The ruins of the medieval city of Mystra are 3 miles (5 kilometers) northwest of modern Sparta in the Peloponnese. In 1204 the Fourth Crusade, turned aside from its original purpose by Venetian bribes, sacked Constantinople and established Frankish dominion over Greek territories. Among the most important states they founded was the Principality of the Morea, or the Principality of Achaea, governed from 1210 by Geoffroi I de Villehardouin. In 1249 his second son, Guillaume II de Villehardouin, built a castle atop a steep cone-shaped foothill overlooking the fertile valley of Eurotas and strategically commanding the Taygetos Range to the west and the valley of Laconia to the east.
Over the next few centuries the city of Mystra grew on the slopes below. Its name probably comes from the shape of the hill, which resembled a Myzethra cheese. Mystra, with a population that once exceeded 42,000, has been dubbed the “wonder of the Morea.” Like Venice, but for different reasons, it occupies a site that is totally inappropriate for a city, and its construction was a significant architectural achievement.
In 1261 the Byzantine emperor Michael VIII Palaeologus regained Constantinople. The following year, Guillaume II de Villehardouin paid his ransom—he had been captured in 1259—with a number of castles including Mystra, and Michael VIII installed a Byzantine despot. The Villehardouin line survived until 1301, when Philip of Savoy became Prince of Morea. Throughout most of the fourteenth century the principality was in the hands of the Angevin House of Naples, and then controlled by the Venetians. The Byzantines regained it through matrimonial and political alliances and in 1448 Constantine XI Paleologus, the last Byzantine emperor, was crowned at Mystra. For about 350 years after 1460 Turks and Venetians took and retook the city. In 1821 it was among the first places the Greeks liberated from their Turkish oppressors. Ironically, the demise of Mystra was brought about by the foundation of the modern town of Sparta in 1834. The first inhabitants came from the old city; others built the modern village of Mystra.
Mystra has had a tumultuous history, and the different traditions of its occupiers account for its hybridized architecture. In the mid–thirteenth century, the Byzantines’ persistent attempts to expel the Franks caused anxiety among the local populace. Many left the Eurotas plain to settle closer to the castle of Mystra. Houses were built on the lower slopes of the hill, and soon churches were constructed, clinging to the mountainside. This precipitous medieval city was surrounded by inner and outer circuit walls, commissioned in 1249 by Guillaume II de Villehardouin, and later repaired and augmented by the Byzantines and the Turks when they occupied the city. The walls were fortified by high rectangular towers, and of course dominated by the castle. They can hardly be described as concentric, because they snaked along contours and plummeted down steep slopes; nevertheless, they contained and defended the city. On its northeast and west sides the craggy hill of Mystra climbs sheer from the narrow valley. The defensive walls divided Mystra into the lower and upper quarters: the urban classes lived in the former, while the aristocracy occupied the latter with its palaces, two- or three-story vaulted mansions, and various administrative buildings. Two heavily fortified gates—the Monembassia and the Nauplia—linked them.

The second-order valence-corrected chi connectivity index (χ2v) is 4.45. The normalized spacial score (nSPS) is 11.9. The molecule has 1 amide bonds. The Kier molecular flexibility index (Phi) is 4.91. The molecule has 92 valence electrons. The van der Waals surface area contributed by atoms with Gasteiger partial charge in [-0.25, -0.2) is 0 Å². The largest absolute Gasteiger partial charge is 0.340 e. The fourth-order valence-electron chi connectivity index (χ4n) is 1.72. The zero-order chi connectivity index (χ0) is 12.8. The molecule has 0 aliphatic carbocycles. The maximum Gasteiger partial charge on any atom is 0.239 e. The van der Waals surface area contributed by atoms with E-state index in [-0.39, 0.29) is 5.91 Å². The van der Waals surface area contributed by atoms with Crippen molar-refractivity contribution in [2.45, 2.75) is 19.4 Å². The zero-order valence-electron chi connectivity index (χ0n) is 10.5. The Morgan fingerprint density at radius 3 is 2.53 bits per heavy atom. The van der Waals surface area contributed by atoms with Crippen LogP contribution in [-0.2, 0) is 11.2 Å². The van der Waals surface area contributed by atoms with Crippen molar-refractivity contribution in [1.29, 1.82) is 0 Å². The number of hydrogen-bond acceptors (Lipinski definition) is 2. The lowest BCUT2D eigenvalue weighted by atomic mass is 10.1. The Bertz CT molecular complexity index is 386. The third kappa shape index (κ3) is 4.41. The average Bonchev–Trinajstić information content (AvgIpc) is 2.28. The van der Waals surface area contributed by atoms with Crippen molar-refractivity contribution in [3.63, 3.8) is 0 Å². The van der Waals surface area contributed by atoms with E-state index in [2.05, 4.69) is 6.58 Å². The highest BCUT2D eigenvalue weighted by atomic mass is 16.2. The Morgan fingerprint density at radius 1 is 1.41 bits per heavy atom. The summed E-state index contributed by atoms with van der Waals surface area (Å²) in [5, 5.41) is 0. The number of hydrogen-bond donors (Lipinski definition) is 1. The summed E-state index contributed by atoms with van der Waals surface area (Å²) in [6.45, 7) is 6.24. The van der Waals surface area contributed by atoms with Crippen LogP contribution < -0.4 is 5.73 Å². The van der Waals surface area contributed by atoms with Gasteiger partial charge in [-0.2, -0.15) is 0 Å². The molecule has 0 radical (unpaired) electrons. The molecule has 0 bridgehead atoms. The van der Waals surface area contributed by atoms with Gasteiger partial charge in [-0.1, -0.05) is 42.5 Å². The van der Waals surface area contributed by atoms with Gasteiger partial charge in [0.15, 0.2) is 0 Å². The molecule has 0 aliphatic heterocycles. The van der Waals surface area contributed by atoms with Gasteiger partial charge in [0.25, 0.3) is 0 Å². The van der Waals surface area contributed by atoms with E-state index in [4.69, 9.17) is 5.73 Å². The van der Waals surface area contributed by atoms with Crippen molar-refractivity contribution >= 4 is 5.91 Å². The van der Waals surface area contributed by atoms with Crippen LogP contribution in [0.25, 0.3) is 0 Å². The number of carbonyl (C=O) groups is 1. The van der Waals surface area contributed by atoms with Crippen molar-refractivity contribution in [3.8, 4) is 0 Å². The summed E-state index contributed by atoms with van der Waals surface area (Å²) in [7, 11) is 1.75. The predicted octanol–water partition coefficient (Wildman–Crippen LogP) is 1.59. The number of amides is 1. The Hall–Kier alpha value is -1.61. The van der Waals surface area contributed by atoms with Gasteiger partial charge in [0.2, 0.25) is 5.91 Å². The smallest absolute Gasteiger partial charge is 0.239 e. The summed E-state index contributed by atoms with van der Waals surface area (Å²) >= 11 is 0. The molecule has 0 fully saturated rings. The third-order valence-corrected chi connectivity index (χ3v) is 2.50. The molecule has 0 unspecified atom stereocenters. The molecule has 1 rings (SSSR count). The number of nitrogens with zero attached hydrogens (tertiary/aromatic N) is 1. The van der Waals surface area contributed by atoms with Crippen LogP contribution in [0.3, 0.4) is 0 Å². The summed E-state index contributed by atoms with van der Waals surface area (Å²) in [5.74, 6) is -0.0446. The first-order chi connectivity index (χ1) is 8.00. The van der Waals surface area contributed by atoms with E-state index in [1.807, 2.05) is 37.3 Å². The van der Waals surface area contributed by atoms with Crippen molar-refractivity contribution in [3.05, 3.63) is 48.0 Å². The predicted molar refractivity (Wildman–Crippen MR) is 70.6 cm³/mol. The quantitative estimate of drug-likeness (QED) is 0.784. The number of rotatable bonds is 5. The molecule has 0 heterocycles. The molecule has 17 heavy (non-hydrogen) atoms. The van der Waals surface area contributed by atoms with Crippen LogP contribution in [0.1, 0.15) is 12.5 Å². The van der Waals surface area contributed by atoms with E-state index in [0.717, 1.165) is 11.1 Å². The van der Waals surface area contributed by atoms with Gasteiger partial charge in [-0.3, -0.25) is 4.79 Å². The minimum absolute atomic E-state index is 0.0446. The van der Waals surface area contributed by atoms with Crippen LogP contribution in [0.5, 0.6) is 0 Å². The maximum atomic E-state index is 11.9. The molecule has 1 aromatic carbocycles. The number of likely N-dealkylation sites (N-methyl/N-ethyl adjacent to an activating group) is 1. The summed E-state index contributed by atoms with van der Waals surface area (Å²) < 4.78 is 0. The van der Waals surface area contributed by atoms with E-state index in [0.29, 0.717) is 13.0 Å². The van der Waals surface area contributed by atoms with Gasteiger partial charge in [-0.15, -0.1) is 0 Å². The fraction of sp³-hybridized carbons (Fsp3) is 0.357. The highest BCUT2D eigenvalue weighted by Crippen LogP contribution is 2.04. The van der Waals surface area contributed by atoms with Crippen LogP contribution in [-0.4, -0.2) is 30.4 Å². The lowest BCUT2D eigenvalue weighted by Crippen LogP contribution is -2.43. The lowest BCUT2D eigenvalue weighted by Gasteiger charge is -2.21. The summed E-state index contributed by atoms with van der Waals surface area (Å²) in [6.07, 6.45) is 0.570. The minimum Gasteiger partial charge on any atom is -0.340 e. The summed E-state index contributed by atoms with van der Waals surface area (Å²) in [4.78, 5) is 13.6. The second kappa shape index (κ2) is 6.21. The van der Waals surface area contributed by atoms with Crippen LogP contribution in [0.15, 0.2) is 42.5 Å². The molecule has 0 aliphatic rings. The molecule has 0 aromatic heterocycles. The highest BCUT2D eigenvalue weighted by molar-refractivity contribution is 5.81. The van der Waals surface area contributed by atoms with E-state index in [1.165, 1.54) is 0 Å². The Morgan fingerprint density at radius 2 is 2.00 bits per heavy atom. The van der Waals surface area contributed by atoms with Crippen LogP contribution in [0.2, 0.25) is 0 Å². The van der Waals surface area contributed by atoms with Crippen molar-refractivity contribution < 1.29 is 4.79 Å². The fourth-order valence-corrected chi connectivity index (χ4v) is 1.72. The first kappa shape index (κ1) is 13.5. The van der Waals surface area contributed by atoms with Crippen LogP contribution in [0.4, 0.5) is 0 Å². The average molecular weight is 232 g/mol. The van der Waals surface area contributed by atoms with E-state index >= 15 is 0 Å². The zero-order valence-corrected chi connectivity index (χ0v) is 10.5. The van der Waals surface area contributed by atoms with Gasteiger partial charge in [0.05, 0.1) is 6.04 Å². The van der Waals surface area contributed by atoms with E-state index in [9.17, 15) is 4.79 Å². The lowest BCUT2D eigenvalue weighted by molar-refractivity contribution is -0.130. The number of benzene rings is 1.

The L-shaped Palace of the Despots, possibly begun by Guillaume II de Villehardouin and built in stages between the thirteenth and fifteenth centuries, occupies an incongruously flat terrace overlooking the Eurotas Valley to the east. The two wings housed many different functions: the private apartments, a palace chapel, an open colonnade, and a large well-lighted hall for assemblies and ceremonies. Just north of the palace stood the mid-fourteenth-century church of Hagia Sofia, a centrally planned funerary chapel for the despot Manouil Katakouzenos. The winding streets of Mystra, as they followed the contours of the hillside, are lined with churches, many built after the metropolitan bishop of Lacedaemonia—the medieval name for Sparta—transferred his cathedra to Mystra. Chief among them is the “mixed architectural type” cathedral: the Metropolis of St. Demetrios (ca. 1309) is a three-aisled basilica at its lower level; the fifteenth-century upper floor, consisting of a women’s gallery, is a cross-in-square roofed with five cupolas. Many churches—the thirteenth-century Church of St. Theodore, the Church of the Virgin Evangelistria, and the Peribleptos Monastery (both fourteenth century)—were purely Byzantine in form. Apart from the fifteenth-century Pantanassa Convent, which is still in use, the buildings of Mystra have been reduced to ruins, some by fire, others by being used as quarries when modern Sparta was being built. A few fine frescoes survive; many more have been destroyed.
Extensive restoration work has been undertaken over many years by the Committee for the Restoration of the Mystras Monuments and the Fifth Ephorate of Byzantine Antiquities. Mystra was inscribed on UNESCO’s World Heritage List in 1989.